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photo by Gord Bowes

photo by Gord Bowes

The City of Hamilton has launched a pilot project in two public parks which will use "fledges" — hedge fences — to block wood fences in a battle against graffiti vandals.

City ‘fedging’ its bets on greenery to fight graffiti

By Gord Bowes, News staff

Help may be on the way for homeowners battling graffiti vandalism.
The City of Hamilton is launching a pilot project on the east Mountain that could discourage vandals from marking up wooden fences on property lines backing onto public parks.
East Mountain councillor Tom Jackson said it’s being done in response to complaints from homeowners who feel they are being victimized twice — first from the graffiti vandalism, then from city bylaw officers demanding it be cleaned up within 24 hours.
At a public meeting June 12, Jackson and city officials outlined a pilot project around Fay Avenue and Lisgar parks.
“Fedges” — hedge fences — using willow whips will be installed along the fenceline to block what some vandals see as a blank slate to spray paint.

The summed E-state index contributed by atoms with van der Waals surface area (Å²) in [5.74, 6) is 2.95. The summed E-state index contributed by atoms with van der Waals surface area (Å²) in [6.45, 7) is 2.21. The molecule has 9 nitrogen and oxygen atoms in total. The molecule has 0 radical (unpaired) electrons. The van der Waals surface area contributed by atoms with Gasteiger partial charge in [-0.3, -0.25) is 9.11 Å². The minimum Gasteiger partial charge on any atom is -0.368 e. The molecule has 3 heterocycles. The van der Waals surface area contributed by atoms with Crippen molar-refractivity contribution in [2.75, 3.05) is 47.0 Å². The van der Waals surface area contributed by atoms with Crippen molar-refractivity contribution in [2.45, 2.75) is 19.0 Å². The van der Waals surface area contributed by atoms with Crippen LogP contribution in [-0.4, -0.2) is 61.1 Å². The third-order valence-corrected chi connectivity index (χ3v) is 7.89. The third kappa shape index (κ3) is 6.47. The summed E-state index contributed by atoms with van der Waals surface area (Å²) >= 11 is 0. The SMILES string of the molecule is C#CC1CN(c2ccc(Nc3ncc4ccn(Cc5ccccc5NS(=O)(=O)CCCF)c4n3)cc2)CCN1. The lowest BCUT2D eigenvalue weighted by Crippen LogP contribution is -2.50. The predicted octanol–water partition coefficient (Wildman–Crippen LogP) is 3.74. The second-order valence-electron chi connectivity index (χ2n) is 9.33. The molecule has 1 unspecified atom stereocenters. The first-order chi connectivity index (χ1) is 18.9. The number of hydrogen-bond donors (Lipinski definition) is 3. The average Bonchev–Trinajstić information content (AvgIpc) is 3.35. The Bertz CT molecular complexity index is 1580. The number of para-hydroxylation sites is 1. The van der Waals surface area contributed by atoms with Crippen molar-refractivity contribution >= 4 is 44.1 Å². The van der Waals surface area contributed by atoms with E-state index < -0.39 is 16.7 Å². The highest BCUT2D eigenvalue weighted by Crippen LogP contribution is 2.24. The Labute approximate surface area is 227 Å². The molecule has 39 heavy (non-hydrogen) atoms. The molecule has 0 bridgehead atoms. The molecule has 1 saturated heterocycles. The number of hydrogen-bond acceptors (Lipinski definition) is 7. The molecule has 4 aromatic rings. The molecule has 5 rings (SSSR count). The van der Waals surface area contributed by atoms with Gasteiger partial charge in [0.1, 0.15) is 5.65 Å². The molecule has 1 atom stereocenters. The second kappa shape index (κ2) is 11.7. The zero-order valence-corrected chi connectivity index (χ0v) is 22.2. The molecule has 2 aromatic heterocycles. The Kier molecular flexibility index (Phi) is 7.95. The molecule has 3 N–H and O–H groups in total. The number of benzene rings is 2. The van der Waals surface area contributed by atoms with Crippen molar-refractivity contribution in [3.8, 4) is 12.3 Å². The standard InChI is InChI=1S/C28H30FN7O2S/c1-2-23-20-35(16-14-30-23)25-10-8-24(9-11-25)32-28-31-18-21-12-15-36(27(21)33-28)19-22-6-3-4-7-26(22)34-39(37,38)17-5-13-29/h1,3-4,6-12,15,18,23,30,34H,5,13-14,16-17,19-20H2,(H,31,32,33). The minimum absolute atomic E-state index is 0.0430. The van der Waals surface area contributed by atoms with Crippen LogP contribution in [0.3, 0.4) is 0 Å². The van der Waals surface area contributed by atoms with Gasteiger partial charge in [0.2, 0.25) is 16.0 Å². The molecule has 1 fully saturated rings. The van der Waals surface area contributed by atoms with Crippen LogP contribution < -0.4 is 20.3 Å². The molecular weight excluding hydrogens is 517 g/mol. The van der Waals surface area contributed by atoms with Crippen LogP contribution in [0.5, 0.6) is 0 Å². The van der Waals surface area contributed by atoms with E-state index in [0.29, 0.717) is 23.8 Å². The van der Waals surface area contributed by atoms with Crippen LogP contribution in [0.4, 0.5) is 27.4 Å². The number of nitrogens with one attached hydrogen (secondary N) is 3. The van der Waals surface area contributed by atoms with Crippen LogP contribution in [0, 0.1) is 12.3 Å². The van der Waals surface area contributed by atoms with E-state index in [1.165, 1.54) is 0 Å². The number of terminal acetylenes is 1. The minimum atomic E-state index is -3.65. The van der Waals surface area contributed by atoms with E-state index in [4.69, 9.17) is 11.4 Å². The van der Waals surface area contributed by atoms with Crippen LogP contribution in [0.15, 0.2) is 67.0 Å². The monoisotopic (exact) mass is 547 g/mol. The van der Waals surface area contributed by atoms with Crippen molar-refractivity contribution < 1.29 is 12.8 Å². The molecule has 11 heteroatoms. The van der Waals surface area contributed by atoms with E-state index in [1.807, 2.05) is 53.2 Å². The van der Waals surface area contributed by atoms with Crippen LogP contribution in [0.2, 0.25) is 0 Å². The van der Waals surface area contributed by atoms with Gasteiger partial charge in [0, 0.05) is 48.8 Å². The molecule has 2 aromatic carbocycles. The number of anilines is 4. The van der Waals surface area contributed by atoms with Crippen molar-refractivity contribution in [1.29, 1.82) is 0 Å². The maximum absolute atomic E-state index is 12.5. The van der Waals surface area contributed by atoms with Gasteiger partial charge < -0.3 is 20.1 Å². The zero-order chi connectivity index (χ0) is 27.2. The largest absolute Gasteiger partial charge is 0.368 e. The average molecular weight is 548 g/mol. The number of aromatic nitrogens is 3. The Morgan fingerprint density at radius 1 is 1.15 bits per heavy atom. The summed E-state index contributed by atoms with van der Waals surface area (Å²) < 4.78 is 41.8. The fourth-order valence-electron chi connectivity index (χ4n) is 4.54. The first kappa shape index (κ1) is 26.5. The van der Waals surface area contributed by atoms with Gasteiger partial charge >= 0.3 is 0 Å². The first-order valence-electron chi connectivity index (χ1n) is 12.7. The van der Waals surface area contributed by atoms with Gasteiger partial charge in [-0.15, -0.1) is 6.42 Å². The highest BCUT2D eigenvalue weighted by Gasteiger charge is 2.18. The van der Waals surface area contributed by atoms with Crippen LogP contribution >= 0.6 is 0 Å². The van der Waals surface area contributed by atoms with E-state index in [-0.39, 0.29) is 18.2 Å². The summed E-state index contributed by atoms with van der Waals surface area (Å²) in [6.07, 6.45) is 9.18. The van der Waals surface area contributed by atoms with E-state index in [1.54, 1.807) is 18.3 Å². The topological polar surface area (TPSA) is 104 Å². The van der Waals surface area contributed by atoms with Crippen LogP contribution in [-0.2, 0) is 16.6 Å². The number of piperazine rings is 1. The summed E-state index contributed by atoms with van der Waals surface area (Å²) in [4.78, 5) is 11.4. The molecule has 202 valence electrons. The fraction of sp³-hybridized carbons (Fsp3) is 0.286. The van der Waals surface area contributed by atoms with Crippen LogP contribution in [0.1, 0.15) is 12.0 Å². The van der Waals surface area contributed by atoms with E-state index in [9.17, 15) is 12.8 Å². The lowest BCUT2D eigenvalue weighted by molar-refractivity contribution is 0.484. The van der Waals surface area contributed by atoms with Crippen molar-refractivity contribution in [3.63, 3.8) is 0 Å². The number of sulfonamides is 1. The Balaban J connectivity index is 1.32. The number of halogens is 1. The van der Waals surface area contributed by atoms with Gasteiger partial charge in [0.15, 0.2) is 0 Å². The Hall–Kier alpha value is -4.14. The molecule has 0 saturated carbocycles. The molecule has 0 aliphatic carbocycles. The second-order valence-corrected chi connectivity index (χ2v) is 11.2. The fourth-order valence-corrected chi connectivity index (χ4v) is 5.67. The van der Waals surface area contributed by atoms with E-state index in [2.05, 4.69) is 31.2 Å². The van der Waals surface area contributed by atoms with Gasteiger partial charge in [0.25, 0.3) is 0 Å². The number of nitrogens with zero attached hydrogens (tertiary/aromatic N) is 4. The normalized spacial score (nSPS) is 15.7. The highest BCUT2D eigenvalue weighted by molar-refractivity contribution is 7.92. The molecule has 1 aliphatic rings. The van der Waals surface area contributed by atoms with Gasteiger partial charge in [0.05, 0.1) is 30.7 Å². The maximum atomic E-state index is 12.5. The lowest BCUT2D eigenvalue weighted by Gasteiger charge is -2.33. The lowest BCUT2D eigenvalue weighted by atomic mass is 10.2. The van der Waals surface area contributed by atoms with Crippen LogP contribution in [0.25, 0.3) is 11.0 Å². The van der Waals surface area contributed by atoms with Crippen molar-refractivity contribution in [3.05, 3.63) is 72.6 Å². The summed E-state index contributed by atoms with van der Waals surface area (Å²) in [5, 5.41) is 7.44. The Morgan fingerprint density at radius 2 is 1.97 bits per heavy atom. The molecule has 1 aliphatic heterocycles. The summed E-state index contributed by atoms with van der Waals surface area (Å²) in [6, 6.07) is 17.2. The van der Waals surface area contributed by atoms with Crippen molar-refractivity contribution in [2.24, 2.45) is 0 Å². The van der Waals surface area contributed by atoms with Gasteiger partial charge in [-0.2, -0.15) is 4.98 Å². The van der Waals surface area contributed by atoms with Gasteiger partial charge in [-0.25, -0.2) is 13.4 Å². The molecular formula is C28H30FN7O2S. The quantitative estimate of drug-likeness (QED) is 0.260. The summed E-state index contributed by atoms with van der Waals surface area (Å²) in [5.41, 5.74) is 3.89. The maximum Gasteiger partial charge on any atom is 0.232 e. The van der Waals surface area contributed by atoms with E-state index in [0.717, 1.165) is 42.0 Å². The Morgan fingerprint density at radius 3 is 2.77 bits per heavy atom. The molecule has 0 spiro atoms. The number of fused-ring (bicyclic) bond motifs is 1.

Jackson said the pilot project, which will cost in the area of $30,000, will be paid through the public works department and his local ward budget.
“No cost to the homeowners,” he said.
The eight residents in attendance had no objection to the idea.
Bylaw enforcement on the vandalized properties was suspended last year while the pilot project was developed. It will remain that way until the willow whips are planted.
Kelly Barnett of the city’s bylaw department said rapid removal of graffiti is key to keeping vandals away, that’s why the city puts the onus on property owners to clean it up.
But, she said, she can relate to residents getting upset and feel re-victimized when they are vandalized and then get an order to clean it up.
“We understand you’re a victim of crime,” she said.
Acting Sgt. Steve Whelan, a crime manager for Division 3 of Hamilton police, said police have made a concerted effort in recent years to crack down on graffiti and the vandals responsible for most of it.
“Slowly but surely we’re seeing those tags disappear,” he said.
Phil Homerski of the Keep Hamilton Clean and Green committee said planting of hedge fences is usually done in the spring, but the city will look at whether it can be done later this summer.

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